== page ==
DONT HESITATE GETTING A SOLARMETER !! SAVES LIVES !

So I just wanted to say if you are debating spending the extra money and getting a solarmeter 6.5 DONT debate do it ! Just make the purchase for peace of mind. It's not about what's expensive it's about what's RIGHT for your animal. I've only had my new boy for couple of months and have an Arcadia 6% 22watt . On Arcadias box it says to not have the light "less than 10 inches" from animal. So of course I propped the light up on top of the cage and aimed around 14inches (I was scared to cook him with uvb). He was getting nowhere near the proper UVB! I've read Chams are suppose to be around the 3.0 mark and he was getting around half of that (1.5ish) 😔. I'm honestly really glad I got this solarmeter because if not I'd probably have a very sick or dead animal down the road. Ive noticed the last week or 2 hes seemed to be climbing screen walls and traveling alot (also a tad darker than usual) so maybe this contributed??. I still feel really bad because all my other husbandry seems to be on point. I really hope no perm damage was done!:( All his other behavior hasn't changed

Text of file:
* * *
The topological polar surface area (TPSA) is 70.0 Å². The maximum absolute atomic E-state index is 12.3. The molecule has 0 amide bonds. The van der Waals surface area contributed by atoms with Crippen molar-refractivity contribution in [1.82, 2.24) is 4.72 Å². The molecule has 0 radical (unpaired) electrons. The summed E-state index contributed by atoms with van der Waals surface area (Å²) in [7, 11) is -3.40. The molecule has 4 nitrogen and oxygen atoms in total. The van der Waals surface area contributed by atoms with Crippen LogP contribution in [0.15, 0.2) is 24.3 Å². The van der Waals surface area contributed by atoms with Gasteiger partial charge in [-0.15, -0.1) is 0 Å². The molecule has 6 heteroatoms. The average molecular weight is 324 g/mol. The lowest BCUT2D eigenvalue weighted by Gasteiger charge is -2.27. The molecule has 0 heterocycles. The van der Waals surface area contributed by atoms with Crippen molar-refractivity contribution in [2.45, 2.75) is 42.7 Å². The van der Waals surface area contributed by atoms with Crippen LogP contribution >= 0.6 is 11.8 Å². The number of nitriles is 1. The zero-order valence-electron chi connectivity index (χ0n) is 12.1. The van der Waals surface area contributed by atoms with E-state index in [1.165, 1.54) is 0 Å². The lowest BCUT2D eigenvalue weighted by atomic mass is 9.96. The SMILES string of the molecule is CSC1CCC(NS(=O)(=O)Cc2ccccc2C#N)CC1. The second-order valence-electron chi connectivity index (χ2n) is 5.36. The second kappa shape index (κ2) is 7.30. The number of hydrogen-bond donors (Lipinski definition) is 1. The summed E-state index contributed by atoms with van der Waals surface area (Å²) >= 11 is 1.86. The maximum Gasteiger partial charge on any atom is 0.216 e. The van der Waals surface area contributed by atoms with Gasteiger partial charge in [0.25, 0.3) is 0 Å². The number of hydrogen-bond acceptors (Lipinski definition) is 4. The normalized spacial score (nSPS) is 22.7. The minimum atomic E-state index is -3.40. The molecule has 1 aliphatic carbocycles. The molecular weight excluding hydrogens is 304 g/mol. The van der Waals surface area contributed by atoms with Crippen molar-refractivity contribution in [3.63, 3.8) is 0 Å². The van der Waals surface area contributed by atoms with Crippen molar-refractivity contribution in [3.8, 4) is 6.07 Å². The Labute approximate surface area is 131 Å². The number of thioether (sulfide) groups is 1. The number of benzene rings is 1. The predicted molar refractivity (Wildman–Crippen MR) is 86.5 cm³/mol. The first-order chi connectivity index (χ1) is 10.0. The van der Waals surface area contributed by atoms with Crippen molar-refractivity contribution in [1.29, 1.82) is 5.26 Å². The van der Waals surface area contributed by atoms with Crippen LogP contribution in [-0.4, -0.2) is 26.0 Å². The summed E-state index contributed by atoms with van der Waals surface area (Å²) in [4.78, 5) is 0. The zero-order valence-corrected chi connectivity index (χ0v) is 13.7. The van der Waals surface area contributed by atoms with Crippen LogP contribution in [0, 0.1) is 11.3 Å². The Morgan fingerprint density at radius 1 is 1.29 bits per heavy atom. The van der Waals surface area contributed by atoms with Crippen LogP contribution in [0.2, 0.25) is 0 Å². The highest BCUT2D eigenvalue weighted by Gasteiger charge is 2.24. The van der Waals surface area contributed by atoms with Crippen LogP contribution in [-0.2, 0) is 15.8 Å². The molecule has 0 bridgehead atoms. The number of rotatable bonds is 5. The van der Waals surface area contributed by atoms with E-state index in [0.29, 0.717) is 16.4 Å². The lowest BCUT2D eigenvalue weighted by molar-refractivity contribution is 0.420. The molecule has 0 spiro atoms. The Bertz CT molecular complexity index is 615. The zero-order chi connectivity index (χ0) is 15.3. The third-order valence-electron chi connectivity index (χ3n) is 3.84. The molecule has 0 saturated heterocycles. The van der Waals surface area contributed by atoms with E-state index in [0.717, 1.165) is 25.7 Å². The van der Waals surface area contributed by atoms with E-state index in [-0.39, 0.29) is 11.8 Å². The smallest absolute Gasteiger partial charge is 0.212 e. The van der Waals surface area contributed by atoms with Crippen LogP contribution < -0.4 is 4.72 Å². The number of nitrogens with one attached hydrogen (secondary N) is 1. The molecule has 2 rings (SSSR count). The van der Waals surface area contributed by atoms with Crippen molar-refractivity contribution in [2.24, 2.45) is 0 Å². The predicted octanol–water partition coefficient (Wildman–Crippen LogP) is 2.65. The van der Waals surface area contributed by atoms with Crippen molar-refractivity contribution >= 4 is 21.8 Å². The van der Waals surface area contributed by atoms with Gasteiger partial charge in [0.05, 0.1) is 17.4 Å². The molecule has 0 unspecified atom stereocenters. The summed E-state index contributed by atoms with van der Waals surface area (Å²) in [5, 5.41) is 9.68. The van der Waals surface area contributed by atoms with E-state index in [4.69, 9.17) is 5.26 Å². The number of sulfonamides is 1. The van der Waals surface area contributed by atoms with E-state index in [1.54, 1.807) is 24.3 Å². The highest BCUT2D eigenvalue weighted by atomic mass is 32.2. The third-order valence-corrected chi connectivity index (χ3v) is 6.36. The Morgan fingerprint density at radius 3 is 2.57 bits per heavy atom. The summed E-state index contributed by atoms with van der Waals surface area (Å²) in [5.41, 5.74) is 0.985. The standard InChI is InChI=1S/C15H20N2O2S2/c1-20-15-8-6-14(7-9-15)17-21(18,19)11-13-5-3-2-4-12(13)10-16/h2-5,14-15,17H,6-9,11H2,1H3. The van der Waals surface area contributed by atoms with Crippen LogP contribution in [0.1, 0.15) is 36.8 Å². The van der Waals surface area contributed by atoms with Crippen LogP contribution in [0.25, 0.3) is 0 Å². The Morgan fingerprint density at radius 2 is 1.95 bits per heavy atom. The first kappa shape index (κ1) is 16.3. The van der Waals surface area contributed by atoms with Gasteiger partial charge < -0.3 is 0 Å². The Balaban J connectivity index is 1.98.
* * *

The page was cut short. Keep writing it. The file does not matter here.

Klyde O'Scope

Chameleon Enthusiast
There are legitimate economic reasons as well. T5s from both major mfrs. are guaranteed for 1 yr, yet some still insist they should be replaced every 6 months, which IMO is ridiculous. One of my T5s (Reptisun) has been functioning fine for 20 months now. The others are less than a year old, but they're fine too. Replacing bulbs prematurely adds up.

Having your UVB turn on an hour after "lights-on" and turn off an hour before "lights-off" saves 2 hrs/12 each day, which on a yearly basis extends the life of the bulb by approx. 2 months.
 
While I agree it's a good purchase, 1.5 isn't the end of the world. With proper supplementation it'd likely make no difference at all.
Sorry im seeing this late but thanks for the input deff makes me feel a little better. His supplementing has been good so I was kinda hoping the lack of light would balance out . Either way it's a peace of mind thing now 😂
 

nightanole

Chameleon Enthusiast
Sorry im seeing this late but thanks for the input deff makes me feel a little better. His supplementing has been good so I was kinda hoping the lack of light would balance out . Either way it's a peace of mind thing now 😂

Lets be honest here, the rule of thumb is to replace the bulb when its at half capacity. So start at 3.0, and 18-24 months later replace at 1.5.

3.0 is kinda the upper limit they can tolerate, not the minimum. You start bucking 4.0, and you start getting edema and stuff.


Plus as a bonus, if you have multiple chameleons (an inevitability for most of us) it pays for itself after 1 generation by saving on bulb replacements.
 

Klyde O'Scope

Chameleon Enthusiast
They sure are hard for some people to afford though so in time but not now.
That's kind of my point. When people get into this hobby, they know (or should) they will have to invest in certain things like enclosures, lighting, live plants, supplements, feeders, vet expenses, etc.